Sherry has had a somewhat unenviable and entirely mistaken reputation, in the UK at least (the Spanish know better), of being rubbish sweet wine drunk only by old ladies. I have asked a few people in my work about sherry and they grimaced and say oh no not that horrid sickly sweet stuff my nan used to drink.
Many people still associated it with British “sherry” (which in my view is an abomination and a crime against wine). You know it’s the stuff that a slightly eccentric spinster great aunt (think Hinge and Bracket) might sip from a schooner glass (another heinous wine crime) and which is likely to strip the enamel from your teeth in 10 seconds flat.
Thankfully (due to the EU) the “Denomination of Origin” (DO) system means that that truly ghastly and awful stuff was banned many years ago from calling itself sherry and must be referred to, I believe, as British fortified wine (or as, I know it, drain cleaner).
Real sherry, by which I mean sherry from the Spanish towns of Jerez de la Frontera (pronoun the ” j” as a gutteral “h”) and El Puerto de Santa Maria and manzanilla ( “z” is pronounced as “th” and “ll” is pronounced as “y” – I do so love the way the Spanish language works) from Sanlucar de Barrameda, is an entirely different and delightfully diverse drink. I have always regarded manzanilla as different from sherry as it has its own DO and is quite unique in its aromas and flavour, but had an interesting debate on twitter on the subject whilst writing this piece and it is fair to say that the “it is sherry” argument won.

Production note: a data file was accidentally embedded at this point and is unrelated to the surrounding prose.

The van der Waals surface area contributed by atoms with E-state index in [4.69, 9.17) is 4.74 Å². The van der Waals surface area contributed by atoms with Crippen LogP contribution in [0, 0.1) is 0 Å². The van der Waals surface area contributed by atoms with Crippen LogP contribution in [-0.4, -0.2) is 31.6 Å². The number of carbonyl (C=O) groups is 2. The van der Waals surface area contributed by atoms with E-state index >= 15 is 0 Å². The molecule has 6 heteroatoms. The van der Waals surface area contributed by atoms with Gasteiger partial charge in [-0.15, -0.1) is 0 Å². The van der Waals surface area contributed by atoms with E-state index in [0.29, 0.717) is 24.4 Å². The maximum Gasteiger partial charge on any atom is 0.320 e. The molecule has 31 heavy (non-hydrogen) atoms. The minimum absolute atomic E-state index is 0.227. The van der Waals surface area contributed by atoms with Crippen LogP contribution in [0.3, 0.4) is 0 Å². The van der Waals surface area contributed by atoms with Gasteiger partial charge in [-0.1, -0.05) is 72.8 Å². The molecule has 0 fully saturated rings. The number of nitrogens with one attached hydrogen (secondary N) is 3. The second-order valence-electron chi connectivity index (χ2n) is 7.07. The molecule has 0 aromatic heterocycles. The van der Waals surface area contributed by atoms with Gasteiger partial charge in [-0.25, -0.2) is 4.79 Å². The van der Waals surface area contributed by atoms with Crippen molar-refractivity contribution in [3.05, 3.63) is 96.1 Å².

It ranges from bone dry lightly coloured finos and manzanillas to the raisiny pitch black and unctuous Pedro Ximenez (the later being not only a great sweet wine, but is also fab poured on vanilla ice cream). In between you have amontillados and olorousos.
For me they all have their own individual merits and sherry (I include manzanilla in this generic term) really is one of the best value (on a price to quality basis) wines around . You nearly always get a lot of wine (quality wise) for your money and even the really big producers make very high quality products (Gonzalas Byass makes some truly stellar wines, for instance).
Sherry has certainly tried hard to shed its unfair reputation in the UK and really has turned the corner, being now very trendy with multiple sherry bars in London. My personal favourite is Bar Pepito near Kings Cross station, a tiny hole in the wall joint with a small but perfectly formed list of sherries and great cold tapas.
The ones Mrs. SF and I tasted this weekend were a manzanilla, a amontillado and a Oloroso dulce (sweet).
Wine 1 – Domingo Perez Marin “La Guita” Manzanilla – Costco £4.38 (37.5cl bottle)